Scottish National Dictionary (1700–)

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PEENGE, v., n. Also peinge (Sc. 1818 Sawers), pinge. [pi:ndʒ]

I. v. 1. To whine, complain, whimper; to speak in a querulous, whining tone (Sc. 1808 Jam.; Per., Fif. 1915–26 Wilson; Bwk. 1942 Wettstein; Rxb. 1942 Zai), freq. in reference to poverty, real or pretended (Sc. 1808 Jam.). Gen.Sc. Used tr. in phr. to peenge poverty (Fif. 1957). Also in n.Eng. dial. Hence peengie, peevish, fractious, querulous, freq. of a child (Bwk. 1942 Wettstein; Rxb. 1942 Zai; ne., em., s.Sc. 1965); ppl.adj. peeng(e)in, id. (Sc. 1818 Sawers); mean, grudging. Edb. 1791  J. Learmont Poems 377:
The unhappy ne'er shall peenge to me in vain.
Sc. 1814  C. I. Johnstone Saxon and Gael I. ix.:
I ne'er like to be nippit or pinging, gie me routhrie o' a' thing.
Sc. 1832  Tait's Mag. (July) 424:
That cochlin, clocherin, daized, doited, donnerit, do-nae-gude, feckless, fuzionless, pechling, pingin, plouterin, potherin. asthmatical rotten body, Borrowstoun.
Lnk. 1881  D. Thomson Musings 227:
The puir complain for want o' bread, . . . An' pingin' misers just thro' greed, The hale year roon'.
Ags. 1887  A. D. Willock Rosetty Ends xv.:
Pingin' an' grumblin' because they haena been born wi' a siller spune in their mooths.
Fif. 1897  S. Tytler Witch-Wife iv.:
It had been “dowie” to have a “pingin, grainin” wife who bore him bairns only to have them “straiket”.
Lth. 1921  A. Dodds Antrin Sangs 53:
The mavis is nae speckled dove, The lark nae peengin' plover.
Abd. 1942  Scots Mag. (July) 275:
[He] ping't an' girn't fae morn to nicht.

2. To droop, pine, fret, mope, to look cold and miserable (Sc. 1787 J. Elphinston Propriety II. 196, Dmf. 1925 Trans. Dmf. and Gall. Antiq. Soc. XIII. 34, Kcd., Ags. 1965, pinge). Ppl.adjs. peeng(e)in', peenged (Dmf. 1920), ailing, pinched and cold-looking, and derivs. (1) peengie, -jie, adj., sickly-looking, puny, not in good health (Rxb. 1825 Jam.; Uls. 1880 Patterson Gl.; Dmf. 1894 Trans. Dmf. & Gall. Antiq. Soc. 152; Dmf. 1920; ne.Sc., Ags., Fif. 1965); (2) pinger, n., a puny weakling, a frail thin-blooded person. Sc. 1724  Ramsay Ever Green I. 51:
A Bytand Ballat on warlo Wives, That gar thair Men live pinging Lives.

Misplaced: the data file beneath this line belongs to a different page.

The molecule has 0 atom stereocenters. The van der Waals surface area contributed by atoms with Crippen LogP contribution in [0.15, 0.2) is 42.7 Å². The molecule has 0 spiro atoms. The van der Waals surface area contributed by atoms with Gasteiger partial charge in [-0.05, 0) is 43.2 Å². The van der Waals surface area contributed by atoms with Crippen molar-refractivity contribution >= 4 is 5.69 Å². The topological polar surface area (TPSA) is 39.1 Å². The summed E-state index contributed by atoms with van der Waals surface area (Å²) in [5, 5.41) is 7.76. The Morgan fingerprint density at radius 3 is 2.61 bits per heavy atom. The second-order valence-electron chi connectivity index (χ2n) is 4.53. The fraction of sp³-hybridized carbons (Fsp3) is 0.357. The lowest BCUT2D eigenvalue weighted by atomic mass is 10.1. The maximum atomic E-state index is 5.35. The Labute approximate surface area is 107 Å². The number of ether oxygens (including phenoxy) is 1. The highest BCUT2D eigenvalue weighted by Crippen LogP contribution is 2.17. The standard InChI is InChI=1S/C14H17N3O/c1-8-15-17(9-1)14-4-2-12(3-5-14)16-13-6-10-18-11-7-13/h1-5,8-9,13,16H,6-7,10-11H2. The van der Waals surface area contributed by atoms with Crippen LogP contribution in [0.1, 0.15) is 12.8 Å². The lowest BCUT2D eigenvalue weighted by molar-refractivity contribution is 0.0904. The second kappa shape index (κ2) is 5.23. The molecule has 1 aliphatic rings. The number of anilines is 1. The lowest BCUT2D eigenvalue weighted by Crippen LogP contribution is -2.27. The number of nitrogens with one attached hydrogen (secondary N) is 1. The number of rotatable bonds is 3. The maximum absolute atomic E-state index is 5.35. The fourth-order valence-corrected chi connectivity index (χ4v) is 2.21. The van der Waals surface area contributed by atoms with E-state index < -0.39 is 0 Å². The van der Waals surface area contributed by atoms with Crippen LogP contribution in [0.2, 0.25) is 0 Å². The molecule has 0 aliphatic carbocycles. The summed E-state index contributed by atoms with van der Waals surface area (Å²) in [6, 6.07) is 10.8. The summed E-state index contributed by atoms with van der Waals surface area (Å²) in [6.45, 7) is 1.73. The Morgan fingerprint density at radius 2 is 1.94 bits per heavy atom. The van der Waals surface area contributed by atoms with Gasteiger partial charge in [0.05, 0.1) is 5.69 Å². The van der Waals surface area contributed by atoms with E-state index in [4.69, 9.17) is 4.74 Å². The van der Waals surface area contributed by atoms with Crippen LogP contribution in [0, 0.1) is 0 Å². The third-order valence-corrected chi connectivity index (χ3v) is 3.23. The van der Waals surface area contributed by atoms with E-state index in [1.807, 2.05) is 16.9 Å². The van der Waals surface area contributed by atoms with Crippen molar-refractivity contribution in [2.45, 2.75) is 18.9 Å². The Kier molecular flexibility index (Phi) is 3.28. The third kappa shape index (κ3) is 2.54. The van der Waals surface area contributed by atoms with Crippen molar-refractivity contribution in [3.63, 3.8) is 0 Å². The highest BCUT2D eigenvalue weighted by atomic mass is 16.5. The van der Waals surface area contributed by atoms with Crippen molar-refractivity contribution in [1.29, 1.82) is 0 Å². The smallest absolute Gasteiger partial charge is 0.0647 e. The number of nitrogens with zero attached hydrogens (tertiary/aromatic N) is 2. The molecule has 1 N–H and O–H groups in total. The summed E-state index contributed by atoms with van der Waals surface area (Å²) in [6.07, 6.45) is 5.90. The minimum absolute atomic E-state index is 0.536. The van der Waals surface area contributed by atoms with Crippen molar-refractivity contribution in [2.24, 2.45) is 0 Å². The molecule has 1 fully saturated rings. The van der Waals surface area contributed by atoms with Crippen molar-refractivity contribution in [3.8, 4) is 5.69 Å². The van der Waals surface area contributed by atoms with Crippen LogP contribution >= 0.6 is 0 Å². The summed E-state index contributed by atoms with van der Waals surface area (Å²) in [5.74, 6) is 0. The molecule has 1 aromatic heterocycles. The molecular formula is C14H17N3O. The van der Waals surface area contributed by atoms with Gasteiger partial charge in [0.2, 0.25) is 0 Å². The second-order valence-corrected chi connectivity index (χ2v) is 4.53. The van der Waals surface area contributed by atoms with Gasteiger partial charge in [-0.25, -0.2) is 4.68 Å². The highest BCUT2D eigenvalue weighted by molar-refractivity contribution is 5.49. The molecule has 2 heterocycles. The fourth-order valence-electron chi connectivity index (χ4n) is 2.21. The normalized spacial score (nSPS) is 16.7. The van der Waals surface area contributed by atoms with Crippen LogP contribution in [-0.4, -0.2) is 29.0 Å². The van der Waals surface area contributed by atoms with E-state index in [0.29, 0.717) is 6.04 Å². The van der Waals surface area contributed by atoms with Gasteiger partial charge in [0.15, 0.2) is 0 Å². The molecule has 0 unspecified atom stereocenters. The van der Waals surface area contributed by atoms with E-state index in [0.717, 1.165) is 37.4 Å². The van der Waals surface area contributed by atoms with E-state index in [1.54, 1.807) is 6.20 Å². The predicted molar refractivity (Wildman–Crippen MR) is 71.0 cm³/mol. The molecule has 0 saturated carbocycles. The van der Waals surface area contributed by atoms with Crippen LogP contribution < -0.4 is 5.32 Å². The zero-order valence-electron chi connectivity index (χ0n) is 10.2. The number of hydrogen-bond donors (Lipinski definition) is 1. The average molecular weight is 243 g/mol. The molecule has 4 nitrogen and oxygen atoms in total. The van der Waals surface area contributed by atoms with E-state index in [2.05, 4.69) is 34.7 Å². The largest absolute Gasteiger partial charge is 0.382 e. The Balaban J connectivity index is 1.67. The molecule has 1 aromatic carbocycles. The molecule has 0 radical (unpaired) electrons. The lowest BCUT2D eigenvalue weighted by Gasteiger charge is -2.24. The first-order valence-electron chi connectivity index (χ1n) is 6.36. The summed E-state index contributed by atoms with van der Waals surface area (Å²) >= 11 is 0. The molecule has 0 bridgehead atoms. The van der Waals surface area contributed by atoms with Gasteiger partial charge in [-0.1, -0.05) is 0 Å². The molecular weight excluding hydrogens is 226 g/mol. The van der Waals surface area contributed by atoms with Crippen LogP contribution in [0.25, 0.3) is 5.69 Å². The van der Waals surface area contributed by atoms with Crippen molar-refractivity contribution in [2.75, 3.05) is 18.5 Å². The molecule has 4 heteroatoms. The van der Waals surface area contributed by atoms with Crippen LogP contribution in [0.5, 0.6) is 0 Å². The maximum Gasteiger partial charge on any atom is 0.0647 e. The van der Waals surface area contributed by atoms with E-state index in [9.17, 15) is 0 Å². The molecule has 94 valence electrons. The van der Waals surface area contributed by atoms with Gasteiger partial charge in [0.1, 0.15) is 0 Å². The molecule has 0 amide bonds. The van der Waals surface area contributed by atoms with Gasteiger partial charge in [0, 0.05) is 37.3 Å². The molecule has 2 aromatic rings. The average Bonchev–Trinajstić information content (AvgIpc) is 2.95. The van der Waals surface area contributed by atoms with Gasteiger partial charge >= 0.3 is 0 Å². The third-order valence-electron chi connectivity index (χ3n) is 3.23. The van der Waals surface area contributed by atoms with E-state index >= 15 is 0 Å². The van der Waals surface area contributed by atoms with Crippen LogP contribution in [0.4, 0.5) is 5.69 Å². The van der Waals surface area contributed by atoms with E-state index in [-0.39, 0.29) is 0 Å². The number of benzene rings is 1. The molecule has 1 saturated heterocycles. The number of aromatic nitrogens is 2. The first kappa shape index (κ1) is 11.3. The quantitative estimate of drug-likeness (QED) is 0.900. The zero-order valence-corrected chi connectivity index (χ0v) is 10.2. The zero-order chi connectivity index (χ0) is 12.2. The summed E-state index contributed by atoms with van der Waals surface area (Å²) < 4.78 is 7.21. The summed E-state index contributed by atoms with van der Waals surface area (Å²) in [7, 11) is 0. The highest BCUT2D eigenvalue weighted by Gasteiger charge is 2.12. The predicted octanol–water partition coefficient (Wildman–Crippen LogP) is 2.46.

Edb. 1791  J. Learmont Poems 194:
Few need peenge aneath misfortune's glowr Wad fock do a' the guid that's i' their power.
Sc. 1815  Scott Guy M. xxxix.:
That useless peenging thing o' a lassie there at Ellangowan.
Abd. 1824  G. Smith Douglas 34:
There mony a' day I ping't wi' hungry guts.
Gall. 1824  MacTaggart Gallov. Encycl. 398:
It . . . pinging brutes without did lash, While meikle trees fell wi' a crash.
Slk. 1824  Hogg Shep. Cal. (1874) xii.:
Unco cauldrife wark that o' standing peenging about windows.
Sc. 1831  S. E. Ferrier Destiny III. xii.:
What poor, pinging-like things they are.
Sc. 1852  Royal Caled. Curling Club Annual 218:
When pingin' bodies keep the house, And hurkle ower the fire.
Sc. 1887  Stevenson Underwoods (1907) 147:
Saw ye ne'er some pingein' bairn As weak as a pitaty-par'n.
Ags. 1894  J. B. Salmond B. Bowden (1922) ix.:
Sandy gaed peengin' aboot for twa or three weeks efter.
Lnk. 1910  C. Fraser Glengonnar 118:
He's nane o' your peengin kin', that's fear't for gettin' a wat skin.
Kcb. 1912  W. McGuffog Verses II. 75:
Ye pingers owre the blazin' coals.
Abd. 1932  R. L. Cassie Sangs 25:
We pauchle on, we peenge an' pine For want o' wordies wee.

II. n. A feeble sickly-looking person, a weakling (Slk. 1965); a fretful child (Fif. 1965). Rxb. 1925  E. C. Smith Mang Howes 9:
The caller air ud seek roses back ti the chaufts o the palliest peenge.

[Onomat., with influence from Whinge, Peek, etc.]

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"Peenge v., n.". Dictionary of the Scots Language. 2004. Scottish Language Dictionaries Ltd. Accessed 17 Dec 2017 <http://www.dsl.ac.uk/entry/snd/peenge>

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